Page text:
Timo Soini (PS), the Minister for Foreign Affairs, is confident that his decision to hand over the reins of the Finns Party in June will not spark a political crisis in Finland.
“The leadership election won’t lead to a government crisis. If political differences of opinion become polarised by the mid-term session, that can lead to a government crisis,” he stated during a hastily organised press conference at Helsinki Airport on Sunday.
Such critical issues, he estimated, include taxation and family benefits.
“We’ll have to take a look at tax policy. It also seems that some feel the need to profile themselves in the area of family policy,” said Soini. “But I’m confident that the worst is behind us when it comes to the cost cuts and adjustment policy of the Government.”
Kimmo Grönlund, a professor of political science at Åbo Akademi University, was one of a number of political analysts to predict that the looming change in leadership will herald difficult times for the Government of Prime Minister Juha Sipilä (Centre).
Soini underscored that the future of the ruling three-party coalition will depend primarily on policy issues.
“I’m not particularly concerned. Because of a number of big issues, the care reform and whatnot, the [Government’s] capability doesn’t depend only on the Finns Party – it depends on everyone. The election result obliges the Government to get things done. We haven’t had a majority government that’s capable of making such decisions for a long time. Losing that capability would be very regrettable, as it would lead to months of idleness,” he reminded.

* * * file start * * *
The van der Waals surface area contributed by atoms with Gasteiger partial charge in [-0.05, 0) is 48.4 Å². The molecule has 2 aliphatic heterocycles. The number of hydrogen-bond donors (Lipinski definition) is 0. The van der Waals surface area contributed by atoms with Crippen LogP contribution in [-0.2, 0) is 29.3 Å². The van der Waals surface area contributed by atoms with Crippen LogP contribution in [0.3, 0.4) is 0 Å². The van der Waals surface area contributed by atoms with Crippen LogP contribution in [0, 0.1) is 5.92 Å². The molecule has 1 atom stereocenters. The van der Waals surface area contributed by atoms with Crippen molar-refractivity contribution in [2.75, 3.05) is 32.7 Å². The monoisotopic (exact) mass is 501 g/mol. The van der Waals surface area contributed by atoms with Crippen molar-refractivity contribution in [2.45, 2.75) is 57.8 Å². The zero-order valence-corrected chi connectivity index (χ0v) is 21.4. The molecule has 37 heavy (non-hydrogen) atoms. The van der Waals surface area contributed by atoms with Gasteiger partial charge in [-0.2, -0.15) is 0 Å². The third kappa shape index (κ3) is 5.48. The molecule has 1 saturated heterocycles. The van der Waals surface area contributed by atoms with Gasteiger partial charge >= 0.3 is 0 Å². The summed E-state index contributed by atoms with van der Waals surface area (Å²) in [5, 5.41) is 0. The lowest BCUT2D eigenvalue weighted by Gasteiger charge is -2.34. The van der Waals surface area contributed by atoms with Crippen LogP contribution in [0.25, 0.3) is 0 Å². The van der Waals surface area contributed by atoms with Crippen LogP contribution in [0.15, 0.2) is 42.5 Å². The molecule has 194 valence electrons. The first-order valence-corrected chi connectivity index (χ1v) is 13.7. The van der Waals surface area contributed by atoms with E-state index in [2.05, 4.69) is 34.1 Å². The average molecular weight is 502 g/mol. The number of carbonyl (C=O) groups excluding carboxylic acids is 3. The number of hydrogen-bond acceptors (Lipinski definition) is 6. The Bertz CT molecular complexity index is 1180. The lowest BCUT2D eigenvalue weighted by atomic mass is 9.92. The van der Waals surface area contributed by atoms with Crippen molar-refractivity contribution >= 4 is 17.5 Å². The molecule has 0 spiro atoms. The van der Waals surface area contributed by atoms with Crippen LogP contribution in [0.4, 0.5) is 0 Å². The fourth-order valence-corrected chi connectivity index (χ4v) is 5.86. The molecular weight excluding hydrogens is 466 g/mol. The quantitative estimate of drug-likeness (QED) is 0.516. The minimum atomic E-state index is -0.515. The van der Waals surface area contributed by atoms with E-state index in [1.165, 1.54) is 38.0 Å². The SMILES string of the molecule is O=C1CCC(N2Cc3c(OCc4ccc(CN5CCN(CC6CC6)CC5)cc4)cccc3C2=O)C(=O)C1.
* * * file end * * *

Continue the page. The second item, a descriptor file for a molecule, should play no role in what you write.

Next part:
- Soini won't seek re-election as Finns Party chairperson (06 March, 2017)
The chairpersons of the other two ruling parties, Sipilä (Centre) and Petteri Orpo (NCP), both drew attention to the importance of continuing co-operation with the Finns Party on Sunday.
“Major issues are on the table: employment, the economy, the care reform,” said Orpo.
Soini revealed that he did not make his final decision until late last week. “The party is in good condition, financially independent, functional. The municipal elections will bring a two-digit vote haul, there’s no reason for concern also in that respect. [The Finns Party’s] men and women will take it from there.”
He also refrained from voicing his support for any of the candidates expected to throw their hats in the leadership ring. “I reckon it’s better to let people announce their candidacy first,” stated Soini.
His successor, he estimated, will have to have “a thick skin”, a high tolerance for mental discomfort and the willingness to develop their expertise. “The Finns Party’s chairmanship, it’s quite the taxing job. There’s a bit of concern and grief, with the people being so colourful.”
Soini also declined to shed light on his plans for the future.
“We’ll see. I’ve been doing this for a long time. I suppose there’s a job for me somewhere. I’ve been thinking that I’d stay on as an MP and, if it’s so decided, as the Minister for Foreign Affairs until the end of the this term. I don’t know what will happen then,” he said.
Aleksi Teivainen – HT
Photo: Vesa Moilanen – Lehtikuva
Source: Uusi Suomi